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Another E-Learning and Gen Y Myth Debunked

November 15, 2011
Related Topics: Talent Management, Generations At Work
KEYWORDS ask a gen y
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Much has been written to debunk common e-learning myths. Myths range from the belief that e-learning must be easy, e-learning is a valid replacement for classroom instruction or tracking e-learning course completion translates to improved performance. One myth generally overlooked is that e-learning should be designed to accommodate generational differences. Let’s explore and debunk this myth.

The generational bubble has surrounded workforce management and learning news since Gen Y entered the workplace – claiming that everything from management practice to training programs should be adjusted to accommodate this new generation. Most of the focus is on how generations are different and how a company should cope. However, the truth is the research does not back up any of these assumptions, and at the end of the day, no empirical data supports the idea that training should be designed differently for each generation.

Professor Thomas C. Reeves provided a thorough review of the literature regarding generational differences in the article, “Do Generational Differences Matter in Instructional Design?” The first key finding addressed the gap in generational research:

The majority of the published sources are focused on people who will enter colleges and universities and eventually pursue “white collar,” “knowledge worker” or “professional” careers. Virtually no literature can be found that specifically addresses the generational differences among those who will not enter higher education or who are more likely to assume “blue collar” or service industry jobs. Needless to say, this is a severe limitation.

The second key finding was that practitioners are likely to succumb to promotions of the latest and greatest popular technology, rather than stick to applying learning theory that is grounded in valid evidence. Reeves also notes the influx of uninformed generation “experts” that have entered the scene, touting their ability to solve generational problems while having little basis in theory or sound research.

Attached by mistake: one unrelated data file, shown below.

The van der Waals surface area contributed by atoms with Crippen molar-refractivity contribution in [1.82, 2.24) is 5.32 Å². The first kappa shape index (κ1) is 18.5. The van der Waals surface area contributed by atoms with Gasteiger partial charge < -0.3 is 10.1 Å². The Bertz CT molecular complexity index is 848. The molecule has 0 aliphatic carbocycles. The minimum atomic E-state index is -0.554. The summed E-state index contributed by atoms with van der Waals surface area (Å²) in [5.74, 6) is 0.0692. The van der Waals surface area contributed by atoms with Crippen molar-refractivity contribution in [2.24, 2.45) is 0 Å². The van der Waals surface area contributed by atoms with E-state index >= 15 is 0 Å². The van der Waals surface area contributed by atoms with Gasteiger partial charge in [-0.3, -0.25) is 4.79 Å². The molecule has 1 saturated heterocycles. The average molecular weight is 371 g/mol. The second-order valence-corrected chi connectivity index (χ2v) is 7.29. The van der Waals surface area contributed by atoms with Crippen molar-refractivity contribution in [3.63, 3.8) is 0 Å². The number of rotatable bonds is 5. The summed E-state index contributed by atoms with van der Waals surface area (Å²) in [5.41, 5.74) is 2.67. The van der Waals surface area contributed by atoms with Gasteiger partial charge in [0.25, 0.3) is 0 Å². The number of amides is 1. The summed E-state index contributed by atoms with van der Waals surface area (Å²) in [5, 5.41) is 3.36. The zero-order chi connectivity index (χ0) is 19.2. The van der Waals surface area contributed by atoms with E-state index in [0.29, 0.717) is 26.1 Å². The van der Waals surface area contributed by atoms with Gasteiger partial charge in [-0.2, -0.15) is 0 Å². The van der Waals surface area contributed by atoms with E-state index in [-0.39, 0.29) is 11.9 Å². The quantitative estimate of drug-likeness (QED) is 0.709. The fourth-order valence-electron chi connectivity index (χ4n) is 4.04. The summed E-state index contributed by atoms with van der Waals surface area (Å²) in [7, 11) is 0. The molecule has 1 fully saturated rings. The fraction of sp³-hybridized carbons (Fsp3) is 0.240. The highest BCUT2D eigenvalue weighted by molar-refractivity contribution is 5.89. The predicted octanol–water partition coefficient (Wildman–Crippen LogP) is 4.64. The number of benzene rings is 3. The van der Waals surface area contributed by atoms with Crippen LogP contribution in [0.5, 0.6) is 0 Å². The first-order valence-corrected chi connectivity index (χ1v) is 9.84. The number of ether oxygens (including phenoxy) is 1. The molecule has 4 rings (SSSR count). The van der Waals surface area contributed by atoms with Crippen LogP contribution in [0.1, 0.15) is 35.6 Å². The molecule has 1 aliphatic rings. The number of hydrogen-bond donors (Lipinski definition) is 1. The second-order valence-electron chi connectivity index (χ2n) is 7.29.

The third finding supports the debunking of another myth – that not one modality, or educational technology (media or traditional instructor-led), is more effective than another in the delivery of instruction. Reeves also reviews the lack of research around learning styles, including how learning styles differ from generation to generation.

Most importantly, these findings add up to reveal the conclusion reached:

A review of educational research reveals that there are virtually no research-based findings or evidence drawn from robust learning theory that supports the differential effectiveness of different instructional designs or strategies across the generations. Nor is there a compelling case for the development of a new instructional design model to accommodate generational differences.

Knowing this myth is debunked, efforts should be refocused on the design of learning environments that apply sound learning theory and are effective for all audiences regardless of the age component. Think again before investing in your next generational awareness program. Instead, invest in a program that explores valid historical research in learning and brain science.

Read more e-learning myths:

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